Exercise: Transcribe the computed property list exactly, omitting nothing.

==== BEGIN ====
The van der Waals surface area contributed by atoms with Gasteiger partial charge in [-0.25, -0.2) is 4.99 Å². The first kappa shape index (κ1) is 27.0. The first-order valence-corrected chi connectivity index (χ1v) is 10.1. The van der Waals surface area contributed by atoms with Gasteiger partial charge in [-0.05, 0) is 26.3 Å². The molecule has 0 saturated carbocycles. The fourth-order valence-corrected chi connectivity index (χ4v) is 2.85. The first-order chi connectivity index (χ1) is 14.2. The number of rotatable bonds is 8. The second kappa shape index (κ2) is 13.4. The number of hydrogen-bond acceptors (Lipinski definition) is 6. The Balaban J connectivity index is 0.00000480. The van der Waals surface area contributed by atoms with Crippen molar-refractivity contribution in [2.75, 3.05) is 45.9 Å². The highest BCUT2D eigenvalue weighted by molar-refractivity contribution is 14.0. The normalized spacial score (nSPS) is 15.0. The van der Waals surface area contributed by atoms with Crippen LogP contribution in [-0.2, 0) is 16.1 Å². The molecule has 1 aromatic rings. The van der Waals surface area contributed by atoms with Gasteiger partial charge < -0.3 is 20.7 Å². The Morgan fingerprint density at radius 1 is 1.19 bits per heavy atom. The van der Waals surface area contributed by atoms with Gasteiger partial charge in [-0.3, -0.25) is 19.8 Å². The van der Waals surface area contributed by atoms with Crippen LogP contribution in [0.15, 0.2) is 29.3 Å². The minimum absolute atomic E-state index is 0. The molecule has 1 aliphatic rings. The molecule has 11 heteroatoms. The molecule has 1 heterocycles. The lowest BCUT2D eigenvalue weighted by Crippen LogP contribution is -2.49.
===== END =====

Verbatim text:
The van der Waals surface area contributed by atoms with Gasteiger partial charge in [-0.25, -0.2) is 4.99 Å². The first kappa shape index (κ1) is 27.0. The first-order valence-corrected chi connectivity index (χ1v) is 10.1. The van der Waals surface area contributed by atoms with Gasteiger partial charge in [-0.05, 0) is 26.3 Å². The molecule has 0 saturated carbocycles. The fourth-order valence-corrected chi connectivity index (χ4v) is 2.85. The first-order chi connectivity index (χ1) is 14.2. The number of rotatable bonds is 8. The second kappa shape index (κ2) is 13.4. The number of hydrogen-bond acceptors (Lipinski definition) is 6. The Balaban J connectivity index is 0.00000480. The van der Waals surface area contributed by atoms with Crippen molar-refractivity contribution in [2.75, 3.05) is 45.9 Å². The highest BCUT2D eigenvalue weighted by molar-refractivity contribution is 14.0. The normalized spacial score (nSPS) is 15.0. The van der Waals surface area contributed by atoms with Crippen LogP contribution in [-0.2, 0) is 16.1 Å². The molecule has 1 aromatic rings. The van der Waals surface area contributed by atoms with Gasteiger partial charge < -0.3 is 20.7 Å². The Morgan fingerprint density at radius 1 is 1.19 bits per heavy atom. The van der Waals surface area contributed by atoms with Gasteiger partial charge in [-0.3, -0.25) is 19.8 Å². The van der Waals surface area contributed by atoms with Crippen LogP contribution in [0.15, 0.2) is 29.3 Å². The minimum absolute atomic E-state index is 0. The molecule has 1 aliphatic rings. The molecule has 11 heteroatoms. The molecule has 1 heterocycles. The lowest BCUT2D eigenvalue weighted by Crippen LogP contribution is -2.49.